Renewing Boulder's carbon tax is essential if the city is to keep making progress toward reducing greenhouse gas emissions, but a potential county sustainability tax could make it harder to get voters to say yes in November, Boulder City Council members said Tuesday.

During a study session devoted to climate and energy issues, City Council members agreed that the Climate Action Plan tax -- set to expire in March -- should be placed on the November ballot as an extension of an existing tax.

But they expressed frustration that Boulder County appears likely to place a sustainability tax that would go in part to address climate and energy issues on the same ballot.

Councilwomen Lisa Morzel and Suzanne Jones said preliminary information from a Boulder County survey, which was shared with them by county officials, indicates support for both taxes is less than would be hoped for this far ahead of the election. Plus, they said, the survey shows support for the county tax was slightly higher than the city tax, and of those who would only vote for one, more chose the county tax.

Not renewing the CAP tax, which generates around $1.8 million a year for energy-efficiency and renewable-energy programs, would be devastating, city officials said.

"I'm very concerned that if the county goes ahead, our CAP tax will stand a very good chance of losing," Mayor Matt Appelbaum said. "And that will just kill us. That will set us way back. It would be a huge loss for us if we lost the momentum. There are many programs that are just getting going."

Councilwoman Suzy Ageton said the programs will "crash" if the tax is not renewed.

"We're going to go off a cliff if this doesn't pass," she said.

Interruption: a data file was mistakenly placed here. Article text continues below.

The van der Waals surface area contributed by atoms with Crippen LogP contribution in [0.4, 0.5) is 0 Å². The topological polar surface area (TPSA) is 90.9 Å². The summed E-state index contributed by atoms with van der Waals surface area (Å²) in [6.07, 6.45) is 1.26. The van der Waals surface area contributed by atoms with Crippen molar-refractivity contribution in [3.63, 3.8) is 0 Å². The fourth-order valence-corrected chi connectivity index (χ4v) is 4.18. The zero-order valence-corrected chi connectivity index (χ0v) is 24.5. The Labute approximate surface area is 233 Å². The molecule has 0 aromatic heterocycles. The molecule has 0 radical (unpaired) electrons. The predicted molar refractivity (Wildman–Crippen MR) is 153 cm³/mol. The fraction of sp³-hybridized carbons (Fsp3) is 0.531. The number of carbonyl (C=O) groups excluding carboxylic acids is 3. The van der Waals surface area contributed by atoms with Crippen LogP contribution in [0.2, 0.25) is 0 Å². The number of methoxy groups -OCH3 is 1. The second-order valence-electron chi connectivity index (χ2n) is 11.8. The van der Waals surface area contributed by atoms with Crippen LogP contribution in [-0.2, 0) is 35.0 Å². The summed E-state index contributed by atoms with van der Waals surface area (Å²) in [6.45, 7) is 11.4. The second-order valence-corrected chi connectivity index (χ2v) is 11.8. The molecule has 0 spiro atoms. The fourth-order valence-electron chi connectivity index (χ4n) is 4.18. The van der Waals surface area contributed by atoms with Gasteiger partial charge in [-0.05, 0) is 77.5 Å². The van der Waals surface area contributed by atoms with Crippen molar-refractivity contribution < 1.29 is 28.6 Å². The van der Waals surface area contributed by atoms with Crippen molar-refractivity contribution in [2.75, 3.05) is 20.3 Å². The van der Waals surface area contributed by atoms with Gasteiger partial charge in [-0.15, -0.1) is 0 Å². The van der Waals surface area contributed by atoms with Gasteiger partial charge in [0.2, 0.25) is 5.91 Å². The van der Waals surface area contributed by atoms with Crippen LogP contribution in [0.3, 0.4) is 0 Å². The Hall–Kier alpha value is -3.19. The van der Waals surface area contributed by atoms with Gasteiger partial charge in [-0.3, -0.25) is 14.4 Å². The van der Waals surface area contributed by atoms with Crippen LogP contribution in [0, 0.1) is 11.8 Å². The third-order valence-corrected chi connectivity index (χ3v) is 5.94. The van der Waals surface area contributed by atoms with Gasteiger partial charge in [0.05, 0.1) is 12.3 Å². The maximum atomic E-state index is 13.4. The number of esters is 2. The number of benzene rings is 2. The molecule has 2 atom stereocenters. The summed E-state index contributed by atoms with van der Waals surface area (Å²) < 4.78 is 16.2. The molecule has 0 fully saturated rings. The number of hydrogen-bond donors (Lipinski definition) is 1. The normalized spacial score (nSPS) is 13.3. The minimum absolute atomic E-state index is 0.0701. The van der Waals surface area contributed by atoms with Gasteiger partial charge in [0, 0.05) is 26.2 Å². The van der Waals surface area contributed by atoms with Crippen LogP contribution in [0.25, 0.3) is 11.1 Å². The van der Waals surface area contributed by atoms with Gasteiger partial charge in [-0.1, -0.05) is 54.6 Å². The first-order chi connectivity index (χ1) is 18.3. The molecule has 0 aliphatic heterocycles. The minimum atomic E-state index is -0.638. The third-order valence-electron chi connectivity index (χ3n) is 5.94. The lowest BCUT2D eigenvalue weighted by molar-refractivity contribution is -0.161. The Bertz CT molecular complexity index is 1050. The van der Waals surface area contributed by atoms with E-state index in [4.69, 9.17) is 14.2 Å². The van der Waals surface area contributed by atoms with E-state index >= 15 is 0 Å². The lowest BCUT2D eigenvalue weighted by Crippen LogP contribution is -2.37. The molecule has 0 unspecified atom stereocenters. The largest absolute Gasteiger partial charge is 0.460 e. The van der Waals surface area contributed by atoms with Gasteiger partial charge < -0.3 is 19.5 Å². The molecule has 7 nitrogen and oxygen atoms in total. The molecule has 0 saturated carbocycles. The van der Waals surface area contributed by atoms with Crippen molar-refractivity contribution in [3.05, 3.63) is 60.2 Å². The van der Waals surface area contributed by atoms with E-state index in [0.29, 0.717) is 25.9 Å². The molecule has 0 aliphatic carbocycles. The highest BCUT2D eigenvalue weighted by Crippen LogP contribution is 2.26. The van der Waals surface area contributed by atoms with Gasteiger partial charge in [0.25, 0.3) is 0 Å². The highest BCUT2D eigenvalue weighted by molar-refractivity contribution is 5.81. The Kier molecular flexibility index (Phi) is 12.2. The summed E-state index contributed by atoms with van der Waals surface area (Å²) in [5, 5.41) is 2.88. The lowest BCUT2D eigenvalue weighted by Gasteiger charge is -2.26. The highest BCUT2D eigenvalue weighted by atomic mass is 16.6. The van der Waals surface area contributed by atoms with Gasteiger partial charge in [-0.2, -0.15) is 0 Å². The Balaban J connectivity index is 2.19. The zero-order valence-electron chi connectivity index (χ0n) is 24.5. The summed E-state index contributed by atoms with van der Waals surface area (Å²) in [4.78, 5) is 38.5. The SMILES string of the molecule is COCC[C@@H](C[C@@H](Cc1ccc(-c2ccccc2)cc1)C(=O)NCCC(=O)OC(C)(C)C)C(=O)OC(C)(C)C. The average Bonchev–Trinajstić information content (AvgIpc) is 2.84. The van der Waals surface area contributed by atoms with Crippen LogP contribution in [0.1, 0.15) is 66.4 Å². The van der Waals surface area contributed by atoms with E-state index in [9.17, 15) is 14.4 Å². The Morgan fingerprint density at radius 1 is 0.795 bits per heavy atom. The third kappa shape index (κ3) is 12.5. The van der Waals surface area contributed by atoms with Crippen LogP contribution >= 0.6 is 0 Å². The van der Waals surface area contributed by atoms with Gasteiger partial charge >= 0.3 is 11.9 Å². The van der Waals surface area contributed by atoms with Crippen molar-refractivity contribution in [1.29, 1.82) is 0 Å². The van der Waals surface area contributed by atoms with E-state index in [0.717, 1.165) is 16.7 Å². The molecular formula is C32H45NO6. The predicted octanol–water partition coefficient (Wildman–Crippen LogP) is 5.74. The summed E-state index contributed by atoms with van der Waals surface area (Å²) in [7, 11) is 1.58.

Concern about whether the carbon tax can compete successfully with a county sustainability tax comes as the city is adopting more ambitious carbon reduction goals and considering forming a municipal energy utility that would get more power from renewables.

The Climate Action Plan set the Kyoto Protocol -- reducing greenhouse gas emissions to 7 percent below 1990 levels -- as its goal. Even as the city, along with many other entities, has failed to meet that goal, climate scientists have warned that more urgent action is needed.

Boulder officials want to adopt climate neutrality or carbon neutrality -- net-zero man-made carbon emissions -- as the goal, which was supported by the City Council on Tuesday.

A recent report from Rocky Mountain Institute found that Boulder had achieved significant reductions in energy use at reasonably cost-effective rates, but that meeting the city's climate goals would not be possible as long as most of its electricity comes from coal-fired power plants. The difficulty of getting more energy from renewable sources from Xcel Energy is a major driver in the push for municipalization.

Several City Council members said they found the report difficult to understand and hoped its findings could be distilled in a way that shows voters what they've received for their tax dollars since 2006.

"There are two things we're trying to figure out," Jones said. "What can we tell people they got for their CAP tax and how will we get the most bang for our buck going forward, regardless of where the money comes from?"

Boulder Regional Sustainability Coordinator Jonathan Koehn said city staff is working on establishing 5-year climate plans, with targets or benchmarks for each year. Those climate plans would be integrated into all the city's master plans, from transportation and waste to grassland management.

At the same time, the community needs to be excited and engaged in the effort.

"This is not a suite of City of Boulder programs," Koehn said. "This is a community effort, and it depends on the entire community."

While Boulder can't make much of a dent in global warming by itself, its efforts can lead the way for other communities, council members said.

"What we can do ourselves is relatively small, but we can serve as a city on a hill and by our example have a much larger impact," Councilman Tim Plass said.

County officials are willing to work with Boulder on ballot language so that voters don't think the two taxes are redundant, Morzel and Jones said.

Morzel said the city needs to find a positive message, rather than appearing to put down the county effort, and explain to voters what the CAP tax has accomplished and could accomplish in the future.

"There is a lot more work that has to be done to hone the message we want to express," she said.